Brooklyn Nine-Nine: the best new sitcom no-one has heard of yet

With Breaking Bad finished, The Walking Dead on a mid-season break and the fourth season of Game of Thrones still months away, I was keen to find another television series to get my teeth stuck into. A friend of mine suggested Brooklyn Nine-Nine, a new sitcom on Fox (aired in the UK on E4 since January) about a group of detectives in New York, starring Andy Samberg (Saturday Night Live and one third of The Lonely Island).

In all honesty, my initial reaction to hearing about a cop show led by someone I associate with songs about premature ejaculation and how to put their manhood in a box, was to give it a miss. Nevertheless, I trust my friend’s judgement on most things TV related and when I discovered that Dan Goor and Michael Schur from the excellent Parks and Recreation created the show, I decided to give the pilot a try. I am so glad I did.

Brooklyn Nine-Nine is set in the 99th precinct of the New York City Police Department and follows a group of detectives who come under a new captain’s leadership. The story centers on the relationship between Samberg, who plays Detective Jake Peralta and Andre Braugher as Captain Ray Holt. The comedic brilliance of pairing these two characters becomes apparent very quickly with Peralta, a gifted yet immature detective who is very much anti-establishment, juxtaposed with Captain Holt, a no-nonsense leader who puts down Peralta’s antics in a hilariously dead-pan manner. It is a win-win combination of Samberg’s loud and energetic presence offset by Braugher’s almost statuesque one.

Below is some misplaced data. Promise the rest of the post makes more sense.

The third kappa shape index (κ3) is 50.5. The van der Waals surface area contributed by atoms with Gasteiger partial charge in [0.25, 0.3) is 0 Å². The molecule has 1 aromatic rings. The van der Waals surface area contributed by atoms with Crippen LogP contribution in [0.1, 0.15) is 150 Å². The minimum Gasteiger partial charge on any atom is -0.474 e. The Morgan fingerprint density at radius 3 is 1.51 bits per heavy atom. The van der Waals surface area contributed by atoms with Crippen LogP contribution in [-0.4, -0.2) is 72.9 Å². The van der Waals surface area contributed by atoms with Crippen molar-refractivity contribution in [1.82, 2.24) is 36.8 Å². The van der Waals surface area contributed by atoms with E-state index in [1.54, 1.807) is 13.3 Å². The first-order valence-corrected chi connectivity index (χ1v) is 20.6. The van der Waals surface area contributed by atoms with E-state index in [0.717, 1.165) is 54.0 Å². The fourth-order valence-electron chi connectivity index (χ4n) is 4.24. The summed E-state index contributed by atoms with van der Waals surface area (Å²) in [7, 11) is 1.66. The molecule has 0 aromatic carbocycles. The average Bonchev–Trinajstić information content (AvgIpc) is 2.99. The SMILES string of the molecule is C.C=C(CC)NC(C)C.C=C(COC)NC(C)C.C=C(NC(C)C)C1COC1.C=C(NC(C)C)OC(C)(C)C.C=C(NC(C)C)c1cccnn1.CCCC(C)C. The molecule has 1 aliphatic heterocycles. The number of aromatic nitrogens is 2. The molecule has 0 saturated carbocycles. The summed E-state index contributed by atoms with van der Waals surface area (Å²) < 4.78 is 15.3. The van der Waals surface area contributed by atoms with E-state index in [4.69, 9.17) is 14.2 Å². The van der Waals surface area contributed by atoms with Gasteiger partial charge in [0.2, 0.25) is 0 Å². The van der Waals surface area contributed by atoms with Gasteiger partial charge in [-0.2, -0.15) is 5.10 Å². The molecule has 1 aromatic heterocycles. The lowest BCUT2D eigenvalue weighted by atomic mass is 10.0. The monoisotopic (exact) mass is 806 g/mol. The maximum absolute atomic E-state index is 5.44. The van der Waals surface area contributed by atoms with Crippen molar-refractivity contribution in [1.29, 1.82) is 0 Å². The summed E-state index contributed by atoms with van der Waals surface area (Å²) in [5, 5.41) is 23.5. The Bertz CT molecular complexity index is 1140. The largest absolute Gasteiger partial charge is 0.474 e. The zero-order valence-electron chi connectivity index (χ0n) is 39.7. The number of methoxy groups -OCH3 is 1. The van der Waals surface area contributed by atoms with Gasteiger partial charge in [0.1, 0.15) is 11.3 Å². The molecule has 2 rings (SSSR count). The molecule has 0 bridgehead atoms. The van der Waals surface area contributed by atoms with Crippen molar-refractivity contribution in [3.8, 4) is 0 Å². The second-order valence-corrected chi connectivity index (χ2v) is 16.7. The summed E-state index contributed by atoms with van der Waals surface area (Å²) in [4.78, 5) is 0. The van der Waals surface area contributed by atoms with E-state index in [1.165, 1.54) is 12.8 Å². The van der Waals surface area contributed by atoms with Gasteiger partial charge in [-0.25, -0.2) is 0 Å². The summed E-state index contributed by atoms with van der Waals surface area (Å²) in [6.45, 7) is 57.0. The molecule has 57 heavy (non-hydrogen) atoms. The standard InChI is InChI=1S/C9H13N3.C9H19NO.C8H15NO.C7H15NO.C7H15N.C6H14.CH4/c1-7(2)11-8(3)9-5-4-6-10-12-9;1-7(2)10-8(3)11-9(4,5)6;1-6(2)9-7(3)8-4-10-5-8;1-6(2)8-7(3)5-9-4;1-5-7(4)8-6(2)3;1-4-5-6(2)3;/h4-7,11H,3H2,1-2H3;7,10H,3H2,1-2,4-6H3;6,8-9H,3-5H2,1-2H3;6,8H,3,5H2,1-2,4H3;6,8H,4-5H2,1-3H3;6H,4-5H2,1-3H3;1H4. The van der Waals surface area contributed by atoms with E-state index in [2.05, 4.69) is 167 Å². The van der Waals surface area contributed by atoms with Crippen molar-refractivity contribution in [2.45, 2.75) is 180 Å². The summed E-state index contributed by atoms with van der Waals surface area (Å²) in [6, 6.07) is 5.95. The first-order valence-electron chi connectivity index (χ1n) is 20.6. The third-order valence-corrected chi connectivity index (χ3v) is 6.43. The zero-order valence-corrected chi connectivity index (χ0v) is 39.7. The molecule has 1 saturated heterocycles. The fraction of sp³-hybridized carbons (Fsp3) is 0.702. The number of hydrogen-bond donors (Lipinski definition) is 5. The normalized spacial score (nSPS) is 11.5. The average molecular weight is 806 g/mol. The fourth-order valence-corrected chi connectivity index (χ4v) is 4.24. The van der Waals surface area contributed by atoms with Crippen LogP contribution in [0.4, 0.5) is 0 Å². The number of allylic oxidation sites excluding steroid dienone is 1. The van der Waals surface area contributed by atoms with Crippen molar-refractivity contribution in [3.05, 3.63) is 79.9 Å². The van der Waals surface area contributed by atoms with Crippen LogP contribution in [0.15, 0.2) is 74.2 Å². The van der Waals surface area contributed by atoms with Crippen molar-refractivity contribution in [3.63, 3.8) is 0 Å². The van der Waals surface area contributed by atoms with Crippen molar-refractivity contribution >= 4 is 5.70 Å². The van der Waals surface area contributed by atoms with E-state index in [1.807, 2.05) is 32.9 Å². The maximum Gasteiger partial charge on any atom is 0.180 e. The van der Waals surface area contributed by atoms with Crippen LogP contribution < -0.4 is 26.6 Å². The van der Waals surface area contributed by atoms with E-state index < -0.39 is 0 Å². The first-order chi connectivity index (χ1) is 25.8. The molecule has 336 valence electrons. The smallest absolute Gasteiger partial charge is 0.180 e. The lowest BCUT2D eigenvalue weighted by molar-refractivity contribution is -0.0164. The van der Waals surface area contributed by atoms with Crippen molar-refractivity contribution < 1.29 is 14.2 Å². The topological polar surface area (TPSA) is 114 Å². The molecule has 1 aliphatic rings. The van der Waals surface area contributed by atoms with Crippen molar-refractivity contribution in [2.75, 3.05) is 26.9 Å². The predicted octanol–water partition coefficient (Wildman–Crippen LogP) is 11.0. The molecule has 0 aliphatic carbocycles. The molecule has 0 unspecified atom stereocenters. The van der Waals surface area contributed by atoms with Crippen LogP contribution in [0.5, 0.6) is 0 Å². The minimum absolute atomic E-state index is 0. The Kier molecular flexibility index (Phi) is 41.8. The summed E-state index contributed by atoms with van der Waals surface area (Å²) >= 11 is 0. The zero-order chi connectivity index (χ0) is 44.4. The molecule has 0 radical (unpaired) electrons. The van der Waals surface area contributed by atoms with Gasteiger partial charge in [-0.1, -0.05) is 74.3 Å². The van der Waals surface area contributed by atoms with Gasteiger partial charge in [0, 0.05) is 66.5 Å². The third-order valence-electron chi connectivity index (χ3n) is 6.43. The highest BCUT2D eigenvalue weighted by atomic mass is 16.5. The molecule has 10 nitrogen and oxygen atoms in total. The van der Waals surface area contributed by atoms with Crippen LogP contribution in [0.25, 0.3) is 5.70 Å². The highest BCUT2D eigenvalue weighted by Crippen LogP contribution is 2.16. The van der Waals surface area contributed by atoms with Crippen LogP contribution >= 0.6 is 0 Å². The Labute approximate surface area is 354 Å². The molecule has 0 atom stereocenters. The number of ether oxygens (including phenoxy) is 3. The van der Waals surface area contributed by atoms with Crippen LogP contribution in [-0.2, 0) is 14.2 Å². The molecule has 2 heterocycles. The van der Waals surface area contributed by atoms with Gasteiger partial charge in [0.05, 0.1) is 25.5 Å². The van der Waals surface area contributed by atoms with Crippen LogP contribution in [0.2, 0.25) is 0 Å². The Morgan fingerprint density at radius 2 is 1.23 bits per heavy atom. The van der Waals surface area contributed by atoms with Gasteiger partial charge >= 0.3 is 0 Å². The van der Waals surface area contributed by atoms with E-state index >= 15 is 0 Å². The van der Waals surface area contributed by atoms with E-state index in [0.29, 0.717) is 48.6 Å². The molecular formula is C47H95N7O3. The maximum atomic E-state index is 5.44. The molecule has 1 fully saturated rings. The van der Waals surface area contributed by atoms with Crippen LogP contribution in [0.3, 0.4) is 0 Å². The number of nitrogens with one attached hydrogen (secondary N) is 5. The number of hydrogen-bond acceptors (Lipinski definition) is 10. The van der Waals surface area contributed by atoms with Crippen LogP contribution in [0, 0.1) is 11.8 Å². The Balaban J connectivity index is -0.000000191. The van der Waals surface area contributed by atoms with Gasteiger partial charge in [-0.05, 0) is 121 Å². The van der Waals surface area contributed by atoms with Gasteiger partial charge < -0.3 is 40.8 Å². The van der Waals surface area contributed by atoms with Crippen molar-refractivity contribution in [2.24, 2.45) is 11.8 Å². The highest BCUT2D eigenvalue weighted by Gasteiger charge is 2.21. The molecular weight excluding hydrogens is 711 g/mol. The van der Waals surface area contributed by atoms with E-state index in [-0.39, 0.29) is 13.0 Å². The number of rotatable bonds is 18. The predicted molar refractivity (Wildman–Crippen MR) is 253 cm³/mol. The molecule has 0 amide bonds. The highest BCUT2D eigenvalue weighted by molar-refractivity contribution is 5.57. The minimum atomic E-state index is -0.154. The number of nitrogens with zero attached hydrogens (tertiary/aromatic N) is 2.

The supporting cast is excellent too, with each character offering something different to the dynamics of the group. Detective Amy Santiago (Melissa Fumero) is very ambitious and a competitive threat to Peralta to be the best detective in the team. The intimidating Detective Rosa Diaz (Stephanie Beatriz) prides herself on the fact that none of her colleagues know much about her background, adding a layer of mystery to the character. Detective Charles Boyle (Joe Lo Truglio) is the hard-working yet utterly incompetent member who seems to unintentionally rub his colleagues the wrong way. Detective Sergeant Terry Jeffords (Terry Crews) is the group’s leader and acts as the intermediary between them and Captain Holt. He has lost his nerve out in the field and prefers to be behind a desk since the birth of his twin daughters, Cagney and Lacey. The office’s administrator Gina Linetti (Chelsea Peretti) is brilliant in providing insights on her colleagues with an acerbic twist. Finally, Detectives Michael Hitchcock and Norm Scully offer the physical comedy within the group, the former having a penchant for removing his shirt and the latter for being a little creepy around women.

The show’s greatest strength is in its treatment of the characters and the potential for their character development, which gives the show numerous avenues to explore and therefore longevity.